Kennel also caused issues when he captured a picture of male athletes in a relay where their pants rose a few inches above their knees.
“When the Monday morning censor objected, Elmer Kennel took the photo to the darkroom and cleverly added a white extension to [Paul] Yoder’s white cutoffs. We were then permitted to print the doctored version of the picture,” Eshleman said. The picture was also printed in the ‘64 Shenandoah yearbook.
Jim Bishop ’67 recalls the censorship also led to the publishing of an underground newspaper called the Piranha that covered anything from satire columns to the war in Vietnam, race relations, and the conservative emphasis on campus. Following this protest, the administration dropped all prior review.
Through the years, Weather Vane editors continued to protest administrative policy. The 1969 editorial “Keep off the Grass” [Jan. 24] questions administrative policy on male students’ entering women’s housing as they pleased, but the reverse situation was completely prohibited.
The early 1970’s brought the first comic strip to the Weather Vane. “Mennofreak” illustrated by Marlise Horst ’73 followed a hippie college student through existential crisis and self discovery. The first Weather Vane poll, which questioned students about WEMC, the college’s radio station, was published in 1972.
Steve Shenk, ’73 recalls the Weather Vane office resided in the upper floors of the old Administration Building. Shenk worked under editor-in-chief John Otto, a former news editor himself.
“I respected him a lot,” Shenk said, who went on to be a wordsmith himself, working in editing and writing. For 11 years, he was EMU’s director of marketing.
As Marla Longenecker ’75 remembers there is nothing like the excitement she felt seeing her first article in print on Sept. 24, 1971. After that, she claims she was “off and running as a novice reporter,” and “eagerly accepted each assignment that fall.”
In spring of 1973, Longenecker saw Weather Vane breaking news coverage at its finest, beating the college’s professional publication to a story about David Hooley and his efforts to build a personal computer.
“One afternoon, Jim Bishop, the new director of media relations, bounded into the Weather Vane office to tell me that we had scooped him on a story in the April 6 issue,” Longenecker said. “I was quite pleased and proud that we had beaten Jim to this story.”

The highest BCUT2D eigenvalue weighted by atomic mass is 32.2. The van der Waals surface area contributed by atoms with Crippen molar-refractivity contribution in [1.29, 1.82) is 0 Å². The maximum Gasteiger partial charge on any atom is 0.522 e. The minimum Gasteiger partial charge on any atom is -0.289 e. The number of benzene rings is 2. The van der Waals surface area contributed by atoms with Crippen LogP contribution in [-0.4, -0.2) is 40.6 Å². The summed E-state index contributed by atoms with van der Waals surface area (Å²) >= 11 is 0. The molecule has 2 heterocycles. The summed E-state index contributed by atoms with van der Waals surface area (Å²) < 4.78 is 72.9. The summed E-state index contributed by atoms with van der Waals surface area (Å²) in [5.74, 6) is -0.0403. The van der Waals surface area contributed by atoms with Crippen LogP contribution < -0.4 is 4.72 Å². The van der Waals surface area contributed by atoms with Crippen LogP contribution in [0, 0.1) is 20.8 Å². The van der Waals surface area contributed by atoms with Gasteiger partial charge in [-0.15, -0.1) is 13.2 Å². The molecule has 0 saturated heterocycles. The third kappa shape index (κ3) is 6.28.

Once the articles were written and the paper was laid out, editors traversed to out to Dayton or later Elkton to print the paper. Gretchen Maust ’73 was one of many Weather Vane editors that made two journeys to an outside printer per issue; the first with the paste-ups after all formatting was completed, and the second for final proofing.
“It was a big deal to make changes and old Mr. Ruebush did not take kindly to anything last minute. In the two years I went to Dayton…Though a basically nice person, I don’t think Mr. Ruebush smiled at me one time,” Maust said.
From paste-ups to digital publishing
During the mid-eighties, the Weather Vane offices took up residence in the basement of the Humanities Hall, complete with a darkroom, but no computers yet.
Les Horning ’86 fondly remembers a block of wood with a chiding inscription, for our purposes here paraphrased as, “stop the complaining.”
“I loved layout time…blue pencils and all,” Horning said, “No matter how late we worked into the night.”
Gloria Rhodes, ’85 remembers “lots of White-Out, rulers, and tape” were used during the layout stage of publication. Rhodes recalls driving to Burkholders on Va. 33 to get the copy strips, the backs covered with wax. The editor had one shot with typesetting.
“I do remember adding in commas and periods with pens,” Rhodes said. “And if we accidentally cut a word or portion of a word, we had to creatively recreate it.”
She continues: “After we had the waxed strips pasted down, we had to drive the galley sheets to Elkton to be printed at X-High Graphics. And then someone had to go back to Elkton to pick up the papers to be distributed. We were always working on deadline, knowing that we had a 30-minute drive to Elkton after we were finished pasting up.”
Just one year after Rhodes graduated, in 1986, the Weather Vane switched from typesetting with galley strips to desktop computer publishing.